Finally, 2.5 days after we left the comforts of Salta, we hit the vineyards of Cafayate
And unexpectedly reunite with our old cycling pals Quique and Alicia, who had taken their time tasting the local wine...
...as did Sol y Guille also from Bogotá. Cafayate, despite being touristy and all that, is still a chilled out place to rest for a few days, so we too got happily stuck there for more than we had planned for

When we leave Cafayate, finally on the famous route 40,  we have the pre-colombian Quilmes ruins in the region of Tucumán to look forward to.
Quilmes, apart from being the name of one of the major Argentinian beers sold worldwide, is an impressive site dating from around the 9th century D.C. and where it´s believed more than 3000 people lived.
After Quilmes, we pressed on towards San José, where our kind host Juan is waiting for us. He´s done plenty of touring in Argentina and knows the area well. With his invaluable insight, we convince ourselves that the 40 is a bit too boring and a bit too hot for our liking, and decide to leave it (and with it, our summer vacation) sooner than expected.
We enjoyed a few more days on the 40...

...stopping by our old hometown of Londres...

...before veering West on a shortcut that was technically closed, over the Cuesta de Zapata.

Back on dirt for a day, we felt at home again...

...but with the hot weather and knowledge that a comfortable town awaited us at the end of the day...
...we were still on vacation.

We went through ten liters of water in the eight hours that we spent on the Cuesta

Back in civilization on the other side, we again met up with the four Argentino cyclists that we had been playing tortoise and hare with since Cafayate. They are riding the length of the 40 in two week sections, since they only get two weeks off from work every year. At this pace they estimate it will take them seven more years to reach Ushuaia!

Camped in Tinogasta, they taught us to make pizza a la parrilla
Leaving Tinogasta on the road to Fiambalá we detoured to the small viallage of Anillaco which surprised us with its adobe church and altar made entirely of mud

The last day of summer vacation is always the worst. Leaving Anillaco on dirt, we are treated to some cool desert views...and some worrying sand clouds, meaning strong winds. The ride from here to Fiambalá was a test of both mental and physical endurance, as we were hit with winds of at least 80 km/h (later confirmed in town) coming in all directions except of course from the back. Add to that the 41 degrees C read by our thermometer (the water in our bottles was almost undrinkably hot) and you get the idea. The locals call it viento "zonda", and it really was scary at times.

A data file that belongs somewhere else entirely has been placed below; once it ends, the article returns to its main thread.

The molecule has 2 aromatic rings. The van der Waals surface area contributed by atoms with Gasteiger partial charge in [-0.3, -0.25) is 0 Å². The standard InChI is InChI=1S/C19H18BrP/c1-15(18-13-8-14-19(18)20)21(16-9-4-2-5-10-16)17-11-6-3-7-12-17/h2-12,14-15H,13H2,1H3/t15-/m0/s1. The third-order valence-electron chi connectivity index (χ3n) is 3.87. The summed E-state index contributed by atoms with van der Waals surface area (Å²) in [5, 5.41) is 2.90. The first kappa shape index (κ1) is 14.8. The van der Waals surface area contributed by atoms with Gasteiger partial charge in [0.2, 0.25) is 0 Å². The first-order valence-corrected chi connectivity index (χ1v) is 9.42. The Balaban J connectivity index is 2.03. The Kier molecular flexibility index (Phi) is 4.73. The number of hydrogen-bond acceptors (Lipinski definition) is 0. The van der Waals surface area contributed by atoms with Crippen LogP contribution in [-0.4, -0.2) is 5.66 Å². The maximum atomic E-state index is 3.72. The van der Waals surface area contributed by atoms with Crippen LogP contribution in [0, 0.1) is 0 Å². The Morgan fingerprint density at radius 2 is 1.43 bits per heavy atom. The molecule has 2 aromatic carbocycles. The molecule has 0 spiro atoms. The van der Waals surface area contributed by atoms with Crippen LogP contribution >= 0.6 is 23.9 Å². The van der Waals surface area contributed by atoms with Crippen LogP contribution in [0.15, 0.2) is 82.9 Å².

Once in Fiambalá, and totally covered in sand and dirt, we rest and have a few icecreams...
Next up is Paso de San Francisco, and as experience has taught us, the wind always blows from the Chilean side. The pass should take us 5 or 6 days under normal conditions, no resupplying in between here and Copiapó, but with a headwind and having lost our beautiful acclimmatisation in the past few weeks, we take food for 8 days. All ready for a rather special Christmas on the Puna!

Route notes:
- San Antonio de Los Cobres to Purmamarca: 
The old route 40 heading North is unpaved and slow going. If in desperate need of water there are a few small farms en route and one village at km 30 or so (the village is signed but about 1km off the road). There is a small kiosko just after you join the main road from Paso Jama, and apart from that no services until Purmamarca. 

- Purmamarca to Londres: 
The route is all paved and very straightforward to Jujuy. We found it to be too high traffic for our liking, but there was always a large gravel shoulder, which although not as fast as pavement was in better condition than most of the roads we had been riding recently. 

From Jujuy to Salta, Route 9, also called La Cornisa, is paved, much shorter distance, beautiful, and almost entirely traffic free. 

From Salta to Cafayate we opted for Route 68, also paved, via the beautiful Quebrada de las Conchas. Locals told us there would be nothing between Alemania and Cafayate, but there are small tourist facilities where water and expensive drinks/snack food should be available. 

From Cafayate to Londres via route 40 is very straightforward.

- Londres to Fiambala:
We took the Cuesta de Zapata which is technically a closed road, although some local traffic still uses it. There were a few steep rocky sections that might require pushing but other than that it is all perfectly rideable. Locals told us it could get dangerous after a rain because rocks can fall from above. The Pikes also have route notes for the Cuesta de Zapata. No water (apart from 5km from the start of the road where there is a house) or other facilities on route, and it can get damn hot, so bring plenty. From Tinogasta to Fiambala is also a straightfoward, paved road.